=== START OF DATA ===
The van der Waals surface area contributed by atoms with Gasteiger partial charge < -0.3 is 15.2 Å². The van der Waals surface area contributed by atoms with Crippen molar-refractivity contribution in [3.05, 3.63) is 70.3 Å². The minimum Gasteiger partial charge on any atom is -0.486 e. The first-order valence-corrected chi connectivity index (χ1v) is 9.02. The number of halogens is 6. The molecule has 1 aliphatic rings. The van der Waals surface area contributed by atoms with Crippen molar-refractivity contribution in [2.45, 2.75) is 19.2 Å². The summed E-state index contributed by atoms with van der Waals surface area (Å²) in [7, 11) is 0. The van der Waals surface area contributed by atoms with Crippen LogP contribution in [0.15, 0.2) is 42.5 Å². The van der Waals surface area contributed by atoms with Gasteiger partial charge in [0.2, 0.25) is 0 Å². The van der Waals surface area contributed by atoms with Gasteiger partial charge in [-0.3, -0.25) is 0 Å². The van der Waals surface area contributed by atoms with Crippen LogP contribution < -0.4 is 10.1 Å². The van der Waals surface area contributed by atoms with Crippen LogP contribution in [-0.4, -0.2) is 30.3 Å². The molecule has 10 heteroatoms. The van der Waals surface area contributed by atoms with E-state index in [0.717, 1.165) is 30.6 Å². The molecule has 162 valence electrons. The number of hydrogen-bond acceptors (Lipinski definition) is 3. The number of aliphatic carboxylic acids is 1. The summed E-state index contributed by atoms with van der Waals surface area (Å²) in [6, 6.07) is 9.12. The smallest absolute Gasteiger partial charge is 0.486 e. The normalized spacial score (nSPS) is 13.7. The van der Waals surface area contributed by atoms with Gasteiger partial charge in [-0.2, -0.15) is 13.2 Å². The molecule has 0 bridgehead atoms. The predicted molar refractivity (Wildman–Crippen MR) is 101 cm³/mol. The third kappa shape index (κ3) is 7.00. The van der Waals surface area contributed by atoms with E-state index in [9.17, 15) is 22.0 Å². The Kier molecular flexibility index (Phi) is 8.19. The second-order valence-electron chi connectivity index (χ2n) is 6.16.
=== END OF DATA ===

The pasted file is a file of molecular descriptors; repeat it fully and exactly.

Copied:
The van der Waals surface area contributed by atoms with Gasteiger partial charge < -0.3 is 15.2 Å². The van der Waals surface area contributed by atoms with Crippen molar-refractivity contribution in [3.05, 3.63) is 70.3 Å². The minimum Gasteiger partial charge on any atom is -0.486 e. The first-order valence-corrected chi connectivity index (χ1v) is 9.02. The number of halogens is 6. The molecule has 1 aliphatic rings. The van der Waals surface area contributed by atoms with Crippen molar-refractivity contribution in [2.45, 2.75) is 19.2 Å². The summed E-state index contributed by atoms with van der Waals surface area (Å²) in [7, 11) is 0. The van der Waals surface area contributed by atoms with Crippen LogP contribution in [0.15, 0.2) is 42.5 Å². The van der Waals surface area contributed by atoms with Gasteiger partial charge in [0.2, 0.25) is 0 Å². The van der Waals surface area contributed by atoms with Gasteiger partial charge in [-0.3, -0.25) is 0 Å². The van der Waals surface area contributed by atoms with Crippen LogP contribution < -0.4 is 10.1 Å². The van der Waals surface area contributed by atoms with Crippen LogP contribution in [-0.4, -0.2) is 30.3 Å². The molecule has 10 heteroatoms. The van der Waals surface area contributed by atoms with E-state index in [0.717, 1.165) is 30.6 Å². The molecule has 162 valence electrons. The number of hydrogen-bond acceptors (Lipinski definition) is 3. The number of aliphatic carboxylic acids is 1. The summed E-state index contributed by atoms with van der Waals surface area (Å²) in [6, 6.07) is 9.12. The smallest absolute Gasteiger partial charge is 0.486 e. The normalized spacial score (nSPS) is 13.7. The van der Waals surface area contributed by atoms with Gasteiger partial charge in [-0.2, -0.15) is 13.2 Å². The molecule has 0 bridgehead atoms. The predicted molar refractivity (Wildman–Crippen MR) is 101 cm³/mol. The third kappa shape index (κ3) is 7.00. The van der Waals surface area contributed by atoms with E-state index in [9.17, 15) is 22.0 Å². The Kier molecular flexibility index (Phi) is 8.19. The second-order valence-electron chi connectivity index (χ2n) is 6.16.